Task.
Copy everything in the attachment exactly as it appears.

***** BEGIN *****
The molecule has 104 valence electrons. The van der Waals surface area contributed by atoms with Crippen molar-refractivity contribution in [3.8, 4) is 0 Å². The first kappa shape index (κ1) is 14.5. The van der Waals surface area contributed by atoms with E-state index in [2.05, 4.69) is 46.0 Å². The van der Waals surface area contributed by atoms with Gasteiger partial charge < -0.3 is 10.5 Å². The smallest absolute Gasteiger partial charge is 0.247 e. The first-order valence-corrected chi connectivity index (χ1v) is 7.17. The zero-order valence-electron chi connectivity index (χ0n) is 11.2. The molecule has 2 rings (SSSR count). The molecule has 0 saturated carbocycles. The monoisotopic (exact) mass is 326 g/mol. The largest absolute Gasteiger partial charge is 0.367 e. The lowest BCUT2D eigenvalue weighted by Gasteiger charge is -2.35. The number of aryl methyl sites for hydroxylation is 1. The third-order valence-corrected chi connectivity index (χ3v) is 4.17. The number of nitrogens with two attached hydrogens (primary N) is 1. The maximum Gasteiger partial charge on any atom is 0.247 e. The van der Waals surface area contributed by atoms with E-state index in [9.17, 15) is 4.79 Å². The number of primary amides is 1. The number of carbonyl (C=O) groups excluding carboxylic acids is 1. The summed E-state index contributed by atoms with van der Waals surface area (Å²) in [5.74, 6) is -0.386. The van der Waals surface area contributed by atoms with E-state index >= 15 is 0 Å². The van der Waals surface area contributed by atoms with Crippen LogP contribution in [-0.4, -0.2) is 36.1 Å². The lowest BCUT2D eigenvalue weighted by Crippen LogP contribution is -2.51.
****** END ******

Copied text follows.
The molecule has 104 valence electrons. The van der Waals surface area contributed by atoms with Crippen molar-refractivity contribution in [3.8, 4) is 0 Å². The first kappa shape index (κ1) is 14.5. The van der Waals surface area contributed by atoms with E-state index in [2.05, 4.69) is 46.0 Å². The van der Waals surface area contributed by atoms with Gasteiger partial charge < -0.3 is 10.5 Å². The smallest absolute Gasteiger partial charge is 0.247 e. The first-order valence-corrected chi connectivity index (χ1v) is 7.17. The zero-order valence-electron chi connectivity index (χ0n) is 11.2. The molecule has 2 rings (SSSR count). The molecule has 0 saturated carbocycles. The monoisotopic (exact) mass is 326 g/mol. The largest absolute Gasteiger partial charge is 0.367 e. The lowest BCUT2D eigenvalue weighted by Gasteiger charge is -2.35. The number of aryl methyl sites for hydroxylation is 1. The third-order valence-corrected chi connectivity index (χ3v) is 4.17. The number of nitrogens with two attached hydrogens (primary N) is 1. The maximum Gasteiger partial charge on any atom is 0.247 e. The van der Waals surface area contributed by atoms with E-state index in [9.17, 15) is 4.79 Å². The number of primary amides is 1. The number of carbonyl (C=O) groups excluding carboxylic acids is 1. The summed E-state index contributed by atoms with van der Waals surface area (Å²) in [5.74, 6) is -0.386. The van der Waals surface area contributed by atoms with E-state index >= 15 is 0 Å². The van der Waals surface area contributed by atoms with Crippen LogP contribution in [-0.4, -0.2) is 36.1 Å². The lowest BCUT2D eigenvalue weighted by Crippen LogP contribution is -2.51.